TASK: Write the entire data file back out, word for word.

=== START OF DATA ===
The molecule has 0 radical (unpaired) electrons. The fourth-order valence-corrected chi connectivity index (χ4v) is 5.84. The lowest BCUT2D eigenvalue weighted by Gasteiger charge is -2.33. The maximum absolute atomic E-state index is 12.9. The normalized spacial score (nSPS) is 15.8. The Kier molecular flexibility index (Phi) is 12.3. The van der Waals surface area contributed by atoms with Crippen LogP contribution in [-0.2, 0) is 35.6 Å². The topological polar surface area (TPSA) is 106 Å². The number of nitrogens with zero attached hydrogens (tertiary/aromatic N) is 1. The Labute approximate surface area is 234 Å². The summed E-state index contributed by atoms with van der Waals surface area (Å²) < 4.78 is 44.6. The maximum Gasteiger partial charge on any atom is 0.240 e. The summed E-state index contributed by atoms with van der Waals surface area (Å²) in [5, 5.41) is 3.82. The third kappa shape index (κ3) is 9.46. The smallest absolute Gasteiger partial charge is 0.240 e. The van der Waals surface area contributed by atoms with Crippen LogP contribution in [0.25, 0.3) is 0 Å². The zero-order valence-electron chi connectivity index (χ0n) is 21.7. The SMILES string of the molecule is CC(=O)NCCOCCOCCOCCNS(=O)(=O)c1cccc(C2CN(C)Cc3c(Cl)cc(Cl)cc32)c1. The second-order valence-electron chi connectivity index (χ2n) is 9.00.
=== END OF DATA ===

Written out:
The molecule has 0 radical (unpaired) electrons. The fourth-order valence-corrected chi connectivity index (χ4v) is 5.84. The lowest BCUT2D eigenvalue weighted by Gasteiger charge is -2.33. The maximum absolute atomic E-state index is 12.9. The normalized spacial score (nSPS) is 15.8. The Kier molecular flexibility index (Phi) is 12.3. The van der Waals surface area contributed by atoms with Crippen LogP contribution in [-0.2, 0) is 35.6 Å². The topological polar surface area (TPSA) is 106 Å². The number of nitrogens with zero attached hydrogens (tertiary/aromatic N) is 1. The Labute approximate surface area is 234 Å². The summed E-state index contributed by atoms with van der Waals surface area (Å²) < 4.78 is 44.6. The maximum Gasteiger partial charge on any atom is 0.240 e. The summed E-state index contributed by atoms with van der Waals surface area (Å²) in [5, 5.41) is 3.82. The third kappa shape index (κ3) is 9.46. The smallest absolute Gasteiger partial charge is 0.240 e. The van der Waals surface area contributed by atoms with Crippen LogP contribution in [0.25, 0.3) is 0 Å². The zero-order valence-electron chi connectivity index (χ0n) is 21.7. The SMILES string of the molecule is CC(=O)NCCOCCOCCOCCNS(=O)(=O)c1cccc(C2CN(C)Cc3c(Cl)cc(Cl)cc32)c1. The second-order valence-electron chi connectivity index (χ2n) is 9.00.